During a VCR record operation, the data entering into frame buffer interface 8630 is transferred into the review buffer via review buffer interface 8620, then transferred to the VCR record data processor 8640 for output to the graphics I/O subsystem for display.
During the system's cine loop function, the data in the review buffer 8100 is the source of information to be displayed. In such case, the data is transferred from review buffer 8100 through review buffer interface 8620 and frame buffer interface buffer 8630 to the graphics I/O subsystem for display. The stored frames can be displayed in forward or reverse direction, and the end points can be moved to restrict the review buffer region that is output. All data transfers are managed by the DMA controller 8610 under the functional direction of CPU 8601.
Referring to FIGS. 18B, 18C, and 18D, the digital storage subsystem CPU 8601 includes reset and timing logic 8602, a conventional processing unit 8603, EPROM 8608, RAM 8605, a synchronous communication interface adapter 4606, and programmable interface adapter 4607.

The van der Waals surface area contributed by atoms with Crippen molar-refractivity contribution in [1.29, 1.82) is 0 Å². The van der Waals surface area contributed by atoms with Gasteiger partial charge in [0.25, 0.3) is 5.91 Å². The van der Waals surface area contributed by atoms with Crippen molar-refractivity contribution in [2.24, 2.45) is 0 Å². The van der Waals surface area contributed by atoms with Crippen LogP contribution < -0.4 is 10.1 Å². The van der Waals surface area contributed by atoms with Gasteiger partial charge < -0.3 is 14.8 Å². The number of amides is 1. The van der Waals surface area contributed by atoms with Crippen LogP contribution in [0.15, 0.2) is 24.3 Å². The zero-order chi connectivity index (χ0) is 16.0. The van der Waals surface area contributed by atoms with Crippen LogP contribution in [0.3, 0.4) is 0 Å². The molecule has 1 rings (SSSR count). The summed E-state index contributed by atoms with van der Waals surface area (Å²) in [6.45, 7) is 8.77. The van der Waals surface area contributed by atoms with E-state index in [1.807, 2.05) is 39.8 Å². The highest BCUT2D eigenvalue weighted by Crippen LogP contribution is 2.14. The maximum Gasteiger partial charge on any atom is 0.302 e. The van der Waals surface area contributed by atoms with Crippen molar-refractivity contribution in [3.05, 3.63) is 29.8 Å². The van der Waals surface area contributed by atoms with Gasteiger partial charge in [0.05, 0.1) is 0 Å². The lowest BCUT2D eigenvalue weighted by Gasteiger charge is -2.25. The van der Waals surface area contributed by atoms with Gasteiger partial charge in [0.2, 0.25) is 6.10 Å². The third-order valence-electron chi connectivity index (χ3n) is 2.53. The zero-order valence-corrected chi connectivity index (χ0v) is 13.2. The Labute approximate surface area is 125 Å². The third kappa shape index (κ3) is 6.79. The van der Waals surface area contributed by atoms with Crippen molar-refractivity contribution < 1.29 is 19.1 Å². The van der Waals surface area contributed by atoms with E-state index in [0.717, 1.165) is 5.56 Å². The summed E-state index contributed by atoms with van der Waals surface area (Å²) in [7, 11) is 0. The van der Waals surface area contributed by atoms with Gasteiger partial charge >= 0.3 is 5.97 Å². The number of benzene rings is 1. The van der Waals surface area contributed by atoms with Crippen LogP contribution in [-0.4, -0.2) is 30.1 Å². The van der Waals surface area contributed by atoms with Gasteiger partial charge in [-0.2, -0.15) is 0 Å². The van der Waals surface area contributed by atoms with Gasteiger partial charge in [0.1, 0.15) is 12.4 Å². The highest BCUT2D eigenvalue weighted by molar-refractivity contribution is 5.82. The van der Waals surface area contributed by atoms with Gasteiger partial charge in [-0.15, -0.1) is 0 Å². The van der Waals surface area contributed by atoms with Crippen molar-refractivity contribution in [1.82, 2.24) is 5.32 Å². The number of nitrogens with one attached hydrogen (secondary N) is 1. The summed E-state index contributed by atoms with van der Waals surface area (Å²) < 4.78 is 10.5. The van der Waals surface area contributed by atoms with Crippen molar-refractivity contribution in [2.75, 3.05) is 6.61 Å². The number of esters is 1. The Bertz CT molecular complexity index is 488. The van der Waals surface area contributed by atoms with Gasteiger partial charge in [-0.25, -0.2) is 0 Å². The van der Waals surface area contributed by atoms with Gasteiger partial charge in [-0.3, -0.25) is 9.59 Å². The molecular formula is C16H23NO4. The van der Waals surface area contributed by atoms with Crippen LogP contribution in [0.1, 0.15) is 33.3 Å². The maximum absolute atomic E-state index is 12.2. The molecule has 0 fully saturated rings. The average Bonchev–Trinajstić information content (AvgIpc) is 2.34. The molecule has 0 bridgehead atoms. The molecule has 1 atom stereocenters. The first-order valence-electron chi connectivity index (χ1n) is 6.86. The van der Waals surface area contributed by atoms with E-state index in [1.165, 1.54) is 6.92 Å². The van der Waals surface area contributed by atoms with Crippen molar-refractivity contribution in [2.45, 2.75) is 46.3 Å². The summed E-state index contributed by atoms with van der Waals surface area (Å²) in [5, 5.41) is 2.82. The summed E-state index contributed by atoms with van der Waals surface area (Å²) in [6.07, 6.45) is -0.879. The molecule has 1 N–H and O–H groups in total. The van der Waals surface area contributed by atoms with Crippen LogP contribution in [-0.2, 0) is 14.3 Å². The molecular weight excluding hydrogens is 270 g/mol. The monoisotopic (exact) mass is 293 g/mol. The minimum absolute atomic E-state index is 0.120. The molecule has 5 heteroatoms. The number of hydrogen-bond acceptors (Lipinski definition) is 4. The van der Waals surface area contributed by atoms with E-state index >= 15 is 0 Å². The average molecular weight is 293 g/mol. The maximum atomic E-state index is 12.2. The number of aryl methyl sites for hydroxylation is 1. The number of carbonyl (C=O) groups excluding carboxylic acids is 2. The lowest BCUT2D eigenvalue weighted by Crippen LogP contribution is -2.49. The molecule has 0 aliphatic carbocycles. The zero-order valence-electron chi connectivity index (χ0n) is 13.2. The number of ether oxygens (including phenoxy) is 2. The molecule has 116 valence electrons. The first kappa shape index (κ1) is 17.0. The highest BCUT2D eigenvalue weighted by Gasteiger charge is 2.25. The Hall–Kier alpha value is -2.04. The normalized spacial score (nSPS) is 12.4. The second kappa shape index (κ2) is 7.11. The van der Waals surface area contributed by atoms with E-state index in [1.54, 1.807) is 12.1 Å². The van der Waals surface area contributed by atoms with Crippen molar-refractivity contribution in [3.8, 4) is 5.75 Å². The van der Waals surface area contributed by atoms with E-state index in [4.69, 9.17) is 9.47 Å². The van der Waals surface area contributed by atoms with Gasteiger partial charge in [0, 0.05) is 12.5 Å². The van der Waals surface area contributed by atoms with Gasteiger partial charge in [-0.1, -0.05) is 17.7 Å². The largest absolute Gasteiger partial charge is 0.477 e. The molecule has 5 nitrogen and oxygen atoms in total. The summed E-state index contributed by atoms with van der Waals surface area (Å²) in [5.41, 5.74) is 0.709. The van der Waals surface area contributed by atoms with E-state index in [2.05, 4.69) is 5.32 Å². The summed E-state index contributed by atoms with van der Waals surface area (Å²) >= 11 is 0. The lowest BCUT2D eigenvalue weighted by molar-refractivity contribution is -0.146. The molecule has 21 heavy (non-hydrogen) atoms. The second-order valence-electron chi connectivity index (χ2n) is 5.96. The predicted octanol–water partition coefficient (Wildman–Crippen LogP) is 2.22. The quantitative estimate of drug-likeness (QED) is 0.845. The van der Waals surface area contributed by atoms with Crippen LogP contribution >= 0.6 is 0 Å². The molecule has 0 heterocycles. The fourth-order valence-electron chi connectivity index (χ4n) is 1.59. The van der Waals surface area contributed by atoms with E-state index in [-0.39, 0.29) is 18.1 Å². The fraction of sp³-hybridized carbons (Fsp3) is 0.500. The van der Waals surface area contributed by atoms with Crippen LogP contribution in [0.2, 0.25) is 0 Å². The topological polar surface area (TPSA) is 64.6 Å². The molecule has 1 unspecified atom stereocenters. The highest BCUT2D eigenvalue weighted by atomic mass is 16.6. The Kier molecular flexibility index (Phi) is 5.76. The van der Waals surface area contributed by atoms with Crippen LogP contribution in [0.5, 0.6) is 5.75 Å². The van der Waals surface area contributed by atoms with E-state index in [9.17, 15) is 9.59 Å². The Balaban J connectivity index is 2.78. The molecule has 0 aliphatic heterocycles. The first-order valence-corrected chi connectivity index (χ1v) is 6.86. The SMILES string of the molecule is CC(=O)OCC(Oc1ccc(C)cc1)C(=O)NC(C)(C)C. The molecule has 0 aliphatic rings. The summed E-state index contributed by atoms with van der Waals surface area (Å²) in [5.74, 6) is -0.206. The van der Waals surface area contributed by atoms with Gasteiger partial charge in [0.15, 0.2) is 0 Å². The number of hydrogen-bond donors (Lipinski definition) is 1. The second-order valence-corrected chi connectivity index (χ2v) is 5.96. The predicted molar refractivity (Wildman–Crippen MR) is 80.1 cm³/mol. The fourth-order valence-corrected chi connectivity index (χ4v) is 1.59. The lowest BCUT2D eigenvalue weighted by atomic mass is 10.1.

Digital subsystem processor 8603 is a conventional microprocessor, which in one embodiment is a Motorola 6809 8-bit microprocessor. Processor 8603 uses an 8 megaHertz (mHz) clock 8608, also used by the DMA controller 8610. The digital storage subsystem 8600 receives commands from the system's CPU 130 through an RS-232 receiver 8662. The commands and command parameters are received into asynchronous command interface adapter 8606. Another RS-232 receiver 8664 performs a handshaking function with the system CPU during the command transfers.
Table DS-A, below, lists the commands from system CPU 130 supported by the digital storage subsystem.
TABLE DS-A______________________________________Command Description______________________________________mode command Idle, record; playback; cine loop forward; cine loop reverse.cine loop begin Marks the Nth previous frame to the currently output frame as the cine loop begin point. N is the cine loop offset.cine loop end Marks the Nth previous frame to the currently output frame as the cine loop end point.clear review buffer Empties the review buffer.pointersset frame length The frame length is specified in 16 byte units by the ms/ls bytes of the parameter field.return status Command acknowledge; review buffer end; review buffer beginning; digital frame input; current mode; cine loop direction.return review buffer The msbyte and lsbyte of theoutput pointer response are the number of frames in the review buffer between the input pointer and the output pointer.cine loop offset Sets the offset, in frames, used with the cine loop begin command, cine loop end command, and cine loop clear command. The offset is currently limited to less than 4 by the control software.set review buffer size Sets the review buffer size in Mbytes.cine loop clear Clears frames from the review buffer that are older than the Nth frame before the current output frame. N is the cine loop offset parameter.______________________________________